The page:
Search Articles

Find tips, tools and how-to guides on every aspect of property

Overseas investors to look beyond global Super Cities

Overseas investors to look beyond global Super Cities


The globalisation of real estate will accelerate from 2018, with more than 30 per cent of transactions likely to be cross-border, according to global real estate advisor Knight Frank in its inaugural Active Capital report, which examines capital flows into the world’s Super Cities1 and to what degree the markets are driven by overseas capital.

New York attracted the most overseas capital in 2016, US$16.3 billion, but remained largely driven by domestic buyers, who accounted for 60 per cent of total investment.

London is ranked second in terms of overseas in investment, and the US$15.9 billion of foreign capital represented 80% of total volumes, making it the Super City most driven by overseas capital.

Elsewhere in Europe, Paris and Berlin attracted overseas capital totalling US$9.7 billion and US$6.8 billion respectively.

In Berlin, this constituted 69% of total investment activity, whereas in Paris domestic buyers are more active, accounting for 61% of total transactions.

In Asia Pacific, Shanghai, Sydney and Hong Kong also made it to the top 10 list of global cities attracting inbound capital from overseas investors.


Top global cities by volume of inbound capital


Knight Frank analyses the sources of cross-border capital, highlighting the varying attitudes of investors across different geographical regions.
According to RCA data, the rise of Asian investors as capital exporters has been clear trend; the data shows a 244% increase in Asian cross-border capital over the last ten years – the largest regional growth globally. Asian overseas investments amounted for US$67 billion in 2016, versus US$19 billion in 2007, which is recognised as the peak of the previous real estate cycle.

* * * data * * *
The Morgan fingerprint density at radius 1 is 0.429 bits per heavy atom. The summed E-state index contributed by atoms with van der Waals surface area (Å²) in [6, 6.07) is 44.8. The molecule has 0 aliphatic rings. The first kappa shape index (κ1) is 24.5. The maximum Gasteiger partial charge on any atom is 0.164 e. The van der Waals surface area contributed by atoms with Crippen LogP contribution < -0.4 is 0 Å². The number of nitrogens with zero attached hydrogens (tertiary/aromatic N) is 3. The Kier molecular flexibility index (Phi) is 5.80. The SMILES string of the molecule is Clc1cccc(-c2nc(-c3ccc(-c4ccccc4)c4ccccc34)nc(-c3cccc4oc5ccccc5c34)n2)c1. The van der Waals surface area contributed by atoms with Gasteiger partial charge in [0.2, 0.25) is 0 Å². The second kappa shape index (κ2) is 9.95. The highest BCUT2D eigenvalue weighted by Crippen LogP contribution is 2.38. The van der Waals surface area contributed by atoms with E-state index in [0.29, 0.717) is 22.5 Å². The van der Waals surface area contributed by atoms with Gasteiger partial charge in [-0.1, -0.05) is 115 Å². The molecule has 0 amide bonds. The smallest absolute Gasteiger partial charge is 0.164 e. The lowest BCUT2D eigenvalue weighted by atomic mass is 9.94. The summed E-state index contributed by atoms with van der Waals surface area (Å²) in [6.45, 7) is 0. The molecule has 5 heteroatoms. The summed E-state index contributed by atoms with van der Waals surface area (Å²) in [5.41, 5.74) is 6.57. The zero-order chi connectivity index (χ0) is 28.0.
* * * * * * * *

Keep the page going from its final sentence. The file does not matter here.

Nicholas Holt, Asia Pacific Head of Research at Knight Frank, says, “While significant amounts of capital have been heading out of the region, we expect more intra-regional flows in the coming years as core Asian markets become deeper and more liquid – spurred by increased transparency and relative political stability. As the weight of Asian capital looking for real estate continues to grow, we also envisage that more secondary or emerging markets will begin to be targeted by the more opportunistic groups.
“The Super Cities have been and will continue to be the core focus for most institutional investors. For the investors who are less risk averse or opportunistic, we are gradually hearing more conversations around emerging markets, especially relating to those along the Belt and Road.”
European investors, meanwhile, have not returned to the levels of overseas investment seen pre Global Financial Crisis. In 2007, European investors placed US$118 billion overseas, which plummeted to a low of US$22 billion in 2009, before recovering to US$78 billion in 2015, and US$64 billion last year. Similarly, UK investors are placing less capital overseas, accounting for US$16 billion over overseas investment in 2016 versus a 2007 high of US$61 billion.